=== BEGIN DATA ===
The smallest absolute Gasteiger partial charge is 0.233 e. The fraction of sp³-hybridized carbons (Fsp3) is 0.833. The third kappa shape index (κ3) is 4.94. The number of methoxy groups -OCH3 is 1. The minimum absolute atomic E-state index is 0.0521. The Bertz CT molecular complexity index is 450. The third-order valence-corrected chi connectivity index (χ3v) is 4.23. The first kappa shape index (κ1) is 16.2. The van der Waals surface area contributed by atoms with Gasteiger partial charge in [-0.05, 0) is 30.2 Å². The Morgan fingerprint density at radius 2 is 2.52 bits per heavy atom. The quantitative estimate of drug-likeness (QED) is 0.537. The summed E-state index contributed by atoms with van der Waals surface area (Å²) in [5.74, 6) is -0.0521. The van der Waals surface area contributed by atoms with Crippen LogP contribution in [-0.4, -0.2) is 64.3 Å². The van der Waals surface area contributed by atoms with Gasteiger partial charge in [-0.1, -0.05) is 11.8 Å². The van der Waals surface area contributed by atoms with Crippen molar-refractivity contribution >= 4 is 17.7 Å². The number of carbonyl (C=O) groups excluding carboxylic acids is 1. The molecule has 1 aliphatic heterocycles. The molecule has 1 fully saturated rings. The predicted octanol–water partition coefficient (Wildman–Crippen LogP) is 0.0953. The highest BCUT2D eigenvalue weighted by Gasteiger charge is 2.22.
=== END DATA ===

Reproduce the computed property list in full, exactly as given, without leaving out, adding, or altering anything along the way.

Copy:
The smallest absolute Gasteiger partial charge is 0.233 e. The fraction of sp³-hybridized carbons (Fsp3) is 0.833. The third kappa shape index (κ3) is 4.94. The number of methoxy groups -OCH3 is 1. The minimum absolute atomic E-state index is 0.0521. The Bertz CT molecular complexity index is 450. The third-order valence-corrected chi connectivity index (χ3v) is 4.23. The first kappa shape index (κ1) is 16.2. The van der Waals surface area contributed by atoms with Gasteiger partial charge in [-0.05, 0) is 30.2 Å². The Morgan fingerprint density at radius 2 is 2.52 bits per heavy atom. The quantitative estimate of drug-likeness (QED) is 0.537. The summed E-state index contributed by atoms with van der Waals surface area (Å²) in [5.74, 6) is -0.0521. The van der Waals surface area contributed by atoms with Crippen LogP contribution in [-0.4, -0.2) is 64.3 Å². The van der Waals surface area contributed by atoms with Gasteiger partial charge in [-0.1, -0.05) is 11.8 Å². The van der Waals surface area contributed by atoms with Crippen molar-refractivity contribution >= 4 is 17.7 Å². The number of carbonyl (C=O) groups excluding carboxylic acids is 1. The molecule has 1 aliphatic heterocycles. The molecule has 1 fully saturated rings. The predicted octanol–water partition coefficient (Wildman–Crippen LogP) is 0.0953. The highest BCUT2D eigenvalue weighted by Gasteiger charge is 2.22.